The Masters 2013: Guan Tianlang continues golf's youth movement

Matt King

After winning last year's Asia-Pacific Amateur Championship, Guan Tianlang, 14, earned a spot in this week's Masters tournament. What can be expected from history's youngest Masters player?

Kids these days. I tell ya.

When he won last year's Asia-Pacific Amateur Championship in Thailand, 14-year old Guan Tianlang made headlines for being the youngest player to ever accomplish such a feat. Then golf fans everywhere realized that Tianlang just earned a spot in the 94-man 2013 Masters championship.

"[Playing in the 2013 Masters] would be amazing but, for now, I need to focus on my game this weekend," Tianlang said at the time. "To be leading the tournament is good for me and good for Chinese golf, especially as China will be hosting the event next year." Isn't he just the little trailblazer, eh?

Ready to feel really, really old? Tiger Woods won his first Masters title in 1997... when Tianlang wasn't even born yet.

"It's frightening to think that he was born after I won my first Masters," Woods said recently. "I mean, that's just frightening."

What's perhaps even more frightening is the fact that Tianlang is taking one of the most coveted tournament spots in all of sports (which he earned, mind you) and will have to answer the obvious question all week: should someone his age be allowed to compete in The Masters?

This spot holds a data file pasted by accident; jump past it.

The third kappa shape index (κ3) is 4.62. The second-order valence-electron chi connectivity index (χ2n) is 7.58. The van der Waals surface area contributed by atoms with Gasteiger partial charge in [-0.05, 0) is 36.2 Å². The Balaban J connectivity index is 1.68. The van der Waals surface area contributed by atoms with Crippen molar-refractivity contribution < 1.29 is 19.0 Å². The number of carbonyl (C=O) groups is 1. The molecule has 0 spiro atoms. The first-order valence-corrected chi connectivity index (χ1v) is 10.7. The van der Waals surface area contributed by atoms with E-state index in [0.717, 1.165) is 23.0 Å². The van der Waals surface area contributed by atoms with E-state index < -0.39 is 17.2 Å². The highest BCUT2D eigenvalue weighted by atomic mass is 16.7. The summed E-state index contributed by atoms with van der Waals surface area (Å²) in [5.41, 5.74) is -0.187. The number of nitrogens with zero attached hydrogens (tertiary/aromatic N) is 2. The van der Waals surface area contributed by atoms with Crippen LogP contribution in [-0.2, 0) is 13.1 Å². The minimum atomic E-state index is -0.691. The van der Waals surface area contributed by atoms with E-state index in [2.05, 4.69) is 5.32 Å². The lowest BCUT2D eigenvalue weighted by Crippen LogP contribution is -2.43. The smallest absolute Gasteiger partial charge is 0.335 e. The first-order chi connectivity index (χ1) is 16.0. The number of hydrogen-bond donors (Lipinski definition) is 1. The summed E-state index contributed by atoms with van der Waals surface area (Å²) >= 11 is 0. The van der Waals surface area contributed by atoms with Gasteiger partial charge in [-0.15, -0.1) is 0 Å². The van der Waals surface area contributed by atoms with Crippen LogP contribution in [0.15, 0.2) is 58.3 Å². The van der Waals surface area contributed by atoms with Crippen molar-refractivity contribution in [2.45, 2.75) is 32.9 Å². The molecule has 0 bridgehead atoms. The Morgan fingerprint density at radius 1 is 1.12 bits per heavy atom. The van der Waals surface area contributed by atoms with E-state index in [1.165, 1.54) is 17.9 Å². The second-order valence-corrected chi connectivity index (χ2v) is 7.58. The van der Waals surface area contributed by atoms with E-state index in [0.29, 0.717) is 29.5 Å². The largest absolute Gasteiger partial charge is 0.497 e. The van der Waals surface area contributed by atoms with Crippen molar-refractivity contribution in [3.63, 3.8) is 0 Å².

If you ask Tiger -- who was once a young superstar in his own right -- nothing could be better for golf.

"It's exciting that I have inspired kids to play and not just here in the States but obviously in China and around the world," Woods said. "The game has become global. There are more countries represented on the PGA Tour than ever.

"It's only going to increase, and we're going to have a lot of players from countries that traditionally haven't been into golf that are going to start to play this game at a high level."

Tianlang's participation at Augusta this week continues a type of youth movement in men's major golf championships. In 2012 we were all treated to Beau Hossler, 17, and his magical run at the US Open. While he ultimately fell back from contention, the idea that a teenager could win one of golf's most prestigious trophies was mind-boggling.

Or, as Tiger put it, frightening.

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